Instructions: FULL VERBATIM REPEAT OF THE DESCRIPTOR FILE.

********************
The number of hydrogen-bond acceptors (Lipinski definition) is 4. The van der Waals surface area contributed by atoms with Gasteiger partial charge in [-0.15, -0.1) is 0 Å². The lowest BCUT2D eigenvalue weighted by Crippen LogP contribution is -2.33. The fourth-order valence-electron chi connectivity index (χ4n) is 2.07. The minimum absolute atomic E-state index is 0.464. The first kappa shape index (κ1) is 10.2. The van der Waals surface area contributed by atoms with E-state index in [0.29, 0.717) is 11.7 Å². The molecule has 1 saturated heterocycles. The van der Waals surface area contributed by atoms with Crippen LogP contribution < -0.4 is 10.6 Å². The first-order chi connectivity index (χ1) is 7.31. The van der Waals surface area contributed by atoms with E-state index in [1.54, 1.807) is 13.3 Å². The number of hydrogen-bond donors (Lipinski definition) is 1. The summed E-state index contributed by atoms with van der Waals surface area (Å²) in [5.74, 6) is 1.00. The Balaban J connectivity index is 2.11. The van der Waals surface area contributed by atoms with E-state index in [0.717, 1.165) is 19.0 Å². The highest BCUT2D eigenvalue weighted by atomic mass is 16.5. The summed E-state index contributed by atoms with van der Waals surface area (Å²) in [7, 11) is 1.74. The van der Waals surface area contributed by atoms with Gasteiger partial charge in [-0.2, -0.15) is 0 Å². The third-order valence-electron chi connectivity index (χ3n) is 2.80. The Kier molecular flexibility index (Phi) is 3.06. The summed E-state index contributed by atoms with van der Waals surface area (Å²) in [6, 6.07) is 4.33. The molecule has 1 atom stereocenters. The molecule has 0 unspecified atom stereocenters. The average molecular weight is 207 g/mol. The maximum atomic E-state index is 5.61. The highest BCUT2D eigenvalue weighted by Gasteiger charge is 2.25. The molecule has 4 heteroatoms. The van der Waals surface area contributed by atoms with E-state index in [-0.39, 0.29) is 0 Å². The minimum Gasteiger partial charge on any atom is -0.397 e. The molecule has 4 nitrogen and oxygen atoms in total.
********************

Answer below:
The number of hydrogen-bond acceptors (Lipinski definition) is 4. The van der Waals surface area contributed by atoms with Gasteiger partial charge in [-0.15, -0.1) is 0 Å². The lowest BCUT2D eigenvalue weighted by Crippen LogP contribution is -2.33. The fourth-order valence-electron chi connectivity index (χ4n) is 2.07. The minimum absolute atomic E-state index is 0.464. The first kappa shape index (κ1) is 10.2. The van der Waals surface area contributed by atoms with E-state index in [0.29, 0.717) is 11.7 Å². The molecule has 1 saturated heterocycles. The van der Waals surface area contributed by atoms with Crippen LogP contribution < -0.4 is 10.6 Å². The first-order chi connectivity index (χ1) is 7.31. The van der Waals surface area contributed by atoms with E-state index in [1.54, 1.807) is 13.3 Å². The number of hydrogen-bond donors (Lipinski definition) is 1. The summed E-state index contributed by atoms with van der Waals surface area (Å²) in [5.74, 6) is 1.00. The Balaban J connectivity index is 2.11. The van der Waals surface area contributed by atoms with E-state index in [0.717, 1.165) is 19.0 Å². The highest BCUT2D eigenvalue weighted by atomic mass is 16.5. The summed E-state index contributed by atoms with van der Waals surface area (Å²) in [7, 11) is 1.74. The van der Waals surface area contributed by atoms with Gasteiger partial charge in [-0.2, -0.15) is 0 Å². The third-order valence-electron chi connectivity index (χ3n) is 2.80. The Kier molecular flexibility index (Phi) is 3.06. The summed E-state index contributed by atoms with van der Waals surface area (Å²) in [6, 6.07) is 4.33. The molecule has 1 atom stereocenters. The molecule has 0 unspecified atom stereocenters. The average molecular weight is 207 g/mol. The maximum atomic E-state index is 5.61. The highest BCUT2D eigenvalue weighted by Gasteiger charge is 2.25. The molecule has 4 heteroatoms. The van der Waals surface area contributed by atoms with E-state index in [-0.39, 0.29) is 0 Å². The minimum Gasteiger partial charge on any atom is -0.397 e. The molecule has 4 nitrogen and oxygen atoms in total.